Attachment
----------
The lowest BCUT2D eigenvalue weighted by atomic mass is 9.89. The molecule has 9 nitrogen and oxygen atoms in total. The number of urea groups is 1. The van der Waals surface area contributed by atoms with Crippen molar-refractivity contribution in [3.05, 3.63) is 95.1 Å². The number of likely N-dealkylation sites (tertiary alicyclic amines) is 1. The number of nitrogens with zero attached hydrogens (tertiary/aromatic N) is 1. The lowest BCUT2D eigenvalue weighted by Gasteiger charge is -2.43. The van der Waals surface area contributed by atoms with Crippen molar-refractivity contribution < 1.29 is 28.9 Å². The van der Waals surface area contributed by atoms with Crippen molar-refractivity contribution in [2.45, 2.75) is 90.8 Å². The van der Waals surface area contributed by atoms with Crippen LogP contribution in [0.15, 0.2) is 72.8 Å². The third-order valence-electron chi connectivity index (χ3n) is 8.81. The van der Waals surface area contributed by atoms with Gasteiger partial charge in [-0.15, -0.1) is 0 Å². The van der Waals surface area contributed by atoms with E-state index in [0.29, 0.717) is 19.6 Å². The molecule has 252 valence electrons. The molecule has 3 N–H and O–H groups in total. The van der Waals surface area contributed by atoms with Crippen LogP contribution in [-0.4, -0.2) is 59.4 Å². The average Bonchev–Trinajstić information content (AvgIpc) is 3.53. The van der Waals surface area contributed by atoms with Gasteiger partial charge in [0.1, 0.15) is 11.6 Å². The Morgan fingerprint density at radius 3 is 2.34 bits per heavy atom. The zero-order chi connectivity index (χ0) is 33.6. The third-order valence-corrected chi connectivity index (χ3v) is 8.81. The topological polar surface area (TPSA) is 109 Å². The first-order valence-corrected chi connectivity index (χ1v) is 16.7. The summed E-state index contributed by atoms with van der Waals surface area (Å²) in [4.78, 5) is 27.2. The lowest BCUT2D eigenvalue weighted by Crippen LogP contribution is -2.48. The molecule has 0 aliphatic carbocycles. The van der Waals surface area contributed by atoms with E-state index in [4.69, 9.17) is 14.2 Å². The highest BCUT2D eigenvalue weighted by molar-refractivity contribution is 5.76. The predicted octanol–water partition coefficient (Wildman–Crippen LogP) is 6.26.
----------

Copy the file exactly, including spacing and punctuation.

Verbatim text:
The lowest BCUT2D eigenvalue weighted by atomic mass is 9.89. The molecule has 9 nitrogen and oxygen atoms in total. The number of urea groups is 1. The van der Waals surface area contributed by atoms with Crippen molar-refractivity contribution in [3.05, 3.63) is 95.1 Å². The number of likely N-dealkylation sites (tertiary alicyclic amines) is 1. The number of nitrogens with zero attached hydrogens (tertiary/aromatic N) is 1. The lowest BCUT2D eigenvalue weighted by Gasteiger charge is -2.43. The van der Waals surface area contributed by atoms with Crippen molar-refractivity contribution < 1.29 is 28.9 Å². The van der Waals surface area contributed by atoms with Crippen molar-refractivity contribution in [2.45, 2.75) is 90.8 Å². The van der Waals surface area contributed by atoms with Crippen LogP contribution in [0.15, 0.2) is 72.8 Å². The third-order valence-electron chi connectivity index (χ3n) is 8.81. The van der Waals surface area contributed by atoms with Gasteiger partial charge in [-0.15, -0.1) is 0 Å². The van der Waals surface area contributed by atoms with E-state index in [0.29, 0.717) is 19.6 Å². The molecule has 252 valence electrons. The molecule has 3 N–H and O–H groups in total. The van der Waals surface area contributed by atoms with Crippen LogP contribution in [-0.4, -0.2) is 59.4 Å². The average Bonchev–Trinajstić information content (AvgIpc) is 3.53. The van der Waals surface area contributed by atoms with Gasteiger partial charge in [0.1, 0.15) is 11.6 Å². The Morgan fingerprint density at radius 3 is 2.34 bits per heavy atom. The zero-order chi connectivity index (χ0) is 33.6. The third-order valence-corrected chi connectivity index (χ3v) is 8.81. The topological polar surface area (TPSA) is 109 Å². The first-order valence-corrected chi connectivity index (χ1v) is 16.7. The summed E-state index contributed by atoms with van der Waals surface area (Å²) in [4.78, 5) is 27.2. The lowest BCUT2D eigenvalue weighted by Crippen LogP contribution is -2.48. The molecule has 0 aliphatic carbocycles. The van der Waals surface area contributed by atoms with E-state index in [4.69, 9.17) is 14.2 Å². The highest BCUT2D eigenvalue weighted by molar-refractivity contribution is 5.76. The predicted octanol–water partition coefficient (Wildman–Crippen LogP) is 6.26.